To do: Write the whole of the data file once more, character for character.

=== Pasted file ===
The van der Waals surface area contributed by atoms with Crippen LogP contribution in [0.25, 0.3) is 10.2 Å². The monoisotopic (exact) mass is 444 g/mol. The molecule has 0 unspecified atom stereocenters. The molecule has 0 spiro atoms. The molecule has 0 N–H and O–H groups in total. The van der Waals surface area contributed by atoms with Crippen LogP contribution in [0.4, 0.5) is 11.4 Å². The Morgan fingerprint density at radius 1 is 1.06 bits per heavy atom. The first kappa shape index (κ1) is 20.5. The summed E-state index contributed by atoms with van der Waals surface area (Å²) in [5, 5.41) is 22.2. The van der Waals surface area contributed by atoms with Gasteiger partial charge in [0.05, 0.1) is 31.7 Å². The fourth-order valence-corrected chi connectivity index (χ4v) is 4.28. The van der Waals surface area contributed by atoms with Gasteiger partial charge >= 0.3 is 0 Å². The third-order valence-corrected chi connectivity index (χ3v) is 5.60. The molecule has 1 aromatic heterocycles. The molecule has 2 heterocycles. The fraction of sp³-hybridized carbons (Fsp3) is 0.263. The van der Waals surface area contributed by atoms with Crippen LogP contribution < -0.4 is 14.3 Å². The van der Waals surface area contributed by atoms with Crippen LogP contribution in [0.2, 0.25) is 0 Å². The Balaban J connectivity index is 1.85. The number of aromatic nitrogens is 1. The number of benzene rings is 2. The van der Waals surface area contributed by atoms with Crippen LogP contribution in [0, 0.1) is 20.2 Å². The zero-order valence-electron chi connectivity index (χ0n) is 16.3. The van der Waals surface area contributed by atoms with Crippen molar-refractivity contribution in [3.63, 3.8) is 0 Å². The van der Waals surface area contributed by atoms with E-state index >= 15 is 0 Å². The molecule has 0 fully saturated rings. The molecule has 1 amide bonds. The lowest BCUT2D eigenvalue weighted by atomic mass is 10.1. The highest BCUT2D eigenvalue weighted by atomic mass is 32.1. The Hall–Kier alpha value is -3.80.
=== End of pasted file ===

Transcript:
The van der Waals surface area contributed by atoms with Crippen LogP contribution in [0.25, 0.3) is 10.2 Å². The monoisotopic (exact) mass is 444 g/mol. The molecule has 0 unspecified atom stereocenters. The molecule has 0 spiro atoms. The molecule has 0 N–H and O–H groups in total. The van der Waals surface area contributed by atoms with Crippen LogP contribution in [0.4, 0.5) is 11.4 Å². The Morgan fingerprint density at radius 1 is 1.06 bits per heavy atom. The first kappa shape index (κ1) is 20.5. The summed E-state index contributed by atoms with van der Waals surface area (Å²) in [5, 5.41) is 22.2. The van der Waals surface area contributed by atoms with Gasteiger partial charge in [0.05, 0.1) is 31.7 Å². The fourth-order valence-corrected chi connectivity index (χ4v) is 4.28. The van der Waals surface area contributed by atoms with Gasteiger partial charge >= 0.3 is 0 Å². The third-order valence-corrected chi connectivity index (χ3v) is 5.60. The molecule has 1 aromatic heterocycles. The molecule has 2 heterocycles. The fraction of sp³-hybridized carbons (Fsp3) is 0.263. The van der Waals surface area contributed by atoms with Crippen LogP contribution < -0.4 is 14.3 Å². The van der Waals surface area contributed by atoms with Crippen LogP contribution in [0.2, 0.25) is 0 Å². The Balaban J connectivity index is 1.85. The number of aromatic nitrogens is 1. The number of benzene rings is 2. The van der Waals surface area contributed by atoms with Crippen LogP contribution in [0, 0.1) is 20.2 Å². The zero-order valence-electron chi connectivity index (χ0n) is 16.3. The van der Waals surface area contributed by atoms with Crippen molar-refractivity contribution in [3.63, 3.8) is 0 Å². The van der Waals surface area contributed by atoms with E-state index >= 15 is 0 Å². The molecule has 0 fully saturated rings. The molecule has 1 amide bonds. The lowest BCUT2D eigenvalue weighted by atomic mass is 10.1. The highest BCUT2D eigenvalue weighted by atomic mass is 32.1. The Hall–Kier alpha value is -3.80.